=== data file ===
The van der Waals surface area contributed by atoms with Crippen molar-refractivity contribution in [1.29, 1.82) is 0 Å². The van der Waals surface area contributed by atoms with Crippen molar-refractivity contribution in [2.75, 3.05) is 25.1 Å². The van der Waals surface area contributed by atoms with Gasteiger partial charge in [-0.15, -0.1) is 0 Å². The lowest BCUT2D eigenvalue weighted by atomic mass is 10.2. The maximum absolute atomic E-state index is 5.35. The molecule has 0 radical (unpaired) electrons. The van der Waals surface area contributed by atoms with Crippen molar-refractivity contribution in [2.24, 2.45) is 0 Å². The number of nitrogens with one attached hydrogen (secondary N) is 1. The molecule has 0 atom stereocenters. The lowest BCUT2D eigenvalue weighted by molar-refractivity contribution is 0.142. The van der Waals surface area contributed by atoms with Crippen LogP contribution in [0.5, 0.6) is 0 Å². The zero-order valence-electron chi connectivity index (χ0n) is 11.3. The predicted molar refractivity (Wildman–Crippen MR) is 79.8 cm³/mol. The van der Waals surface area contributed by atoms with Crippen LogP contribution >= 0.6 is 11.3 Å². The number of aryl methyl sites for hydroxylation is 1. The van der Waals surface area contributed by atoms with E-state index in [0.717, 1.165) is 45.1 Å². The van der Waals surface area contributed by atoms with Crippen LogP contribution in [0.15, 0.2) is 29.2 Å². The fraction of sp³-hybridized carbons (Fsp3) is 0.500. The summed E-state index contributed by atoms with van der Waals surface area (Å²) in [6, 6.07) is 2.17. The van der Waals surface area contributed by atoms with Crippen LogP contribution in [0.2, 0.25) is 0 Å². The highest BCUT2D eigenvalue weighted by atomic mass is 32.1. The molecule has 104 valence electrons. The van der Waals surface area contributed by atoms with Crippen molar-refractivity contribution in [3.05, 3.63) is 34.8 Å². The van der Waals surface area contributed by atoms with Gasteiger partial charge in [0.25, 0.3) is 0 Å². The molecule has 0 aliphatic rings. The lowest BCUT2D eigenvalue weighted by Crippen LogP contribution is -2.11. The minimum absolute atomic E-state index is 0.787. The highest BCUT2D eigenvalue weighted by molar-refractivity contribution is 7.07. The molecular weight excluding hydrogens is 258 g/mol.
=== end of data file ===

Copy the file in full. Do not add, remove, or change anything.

The van der Waals surface area contributed by atoms with Crippen molar-refractivity contribution in [1.29, 1.82) is 0 Å². The van der Waals surface area contributed by atoms with Crippen molar-refractivity contribution in [2.75, 3.05) is 25.1 Å². The van der Waals surface area contributed by atoms with Gasteiger partial charge in [-0.15, -0.1) is 0 Å². The lowest BCUT2D eigenvalue weighted by atomic mass is 10.2. The maximum absolute atomic E-state index is 5.35. The molecule has 0 radical (unpaired) electrons. The van der Waals surface area contributed by atoms with Crippen molar-refractivity contribution in [2.24, 2.45) is 0 Å². The number of nitrogens with one attached hydrogen (secondary N) is 1. The molecule has 0 atom stereocenters. The lowest BCUT2D eigenvalue weighted by molar-refractivity contribution is 0.142. The van der Waals surface area contributed by atoms with Crippen LogP contribution in [0.5, 0.6) is 0 Å². The zero-order valence-electron chi connectivity index (χ0n) is 11.3. The predicted molar refractivity (Wildman–Crippen MR) is 79.8 cm³/mol. The van der Waals surface area contributed by atoms with Crippen LogP contribution >= 0.6 is 11.3 Å². The number of aryl methyl sites for hydroxylation is 1. The van der Waals surface area contributed by atoms with E-state index in [0.717, 1.165) is 45.1 Å². The van der Waals surface area contributed by atoms with Crippen LogP contribution in [0.15, 0.2) is 29.2 Å². The fraction of sp³-hybridized carbons (Fsp3) is 0.500. The summed E-state index contributed by atoms with van der Waals surface area (Å²) in [6, 6.07) is 2.17. The van der Waals surface area contributed by atoms with Crippen LogP contribution in [0.2, 0.25) is 0 Å². The highest BCUT2D eigenvalue weighted by atomic mass is 32.1. The molecule has 104 valence electrons. The van der Waals surface area contributed by atoms with Crippen molar-refractivity contribution in [3.05, 3.63) is 34.8 Å². The van der Waals surface area contributed by atoms with Gasteiger partial charge in [0.25, 0.3) is 0 Å². The molecule has 0 aliphatic rings. The lowest BCUT2D eigenvalue weighted by Crippen LogP contribution is -2.11. The minimum absolute atomic E-state index is 0.787. The highest BCUT2D eigenvalue weighted by molar-refractivity contribution is 7.07. The molecular weight excluding hydrogens is 258 g/mol.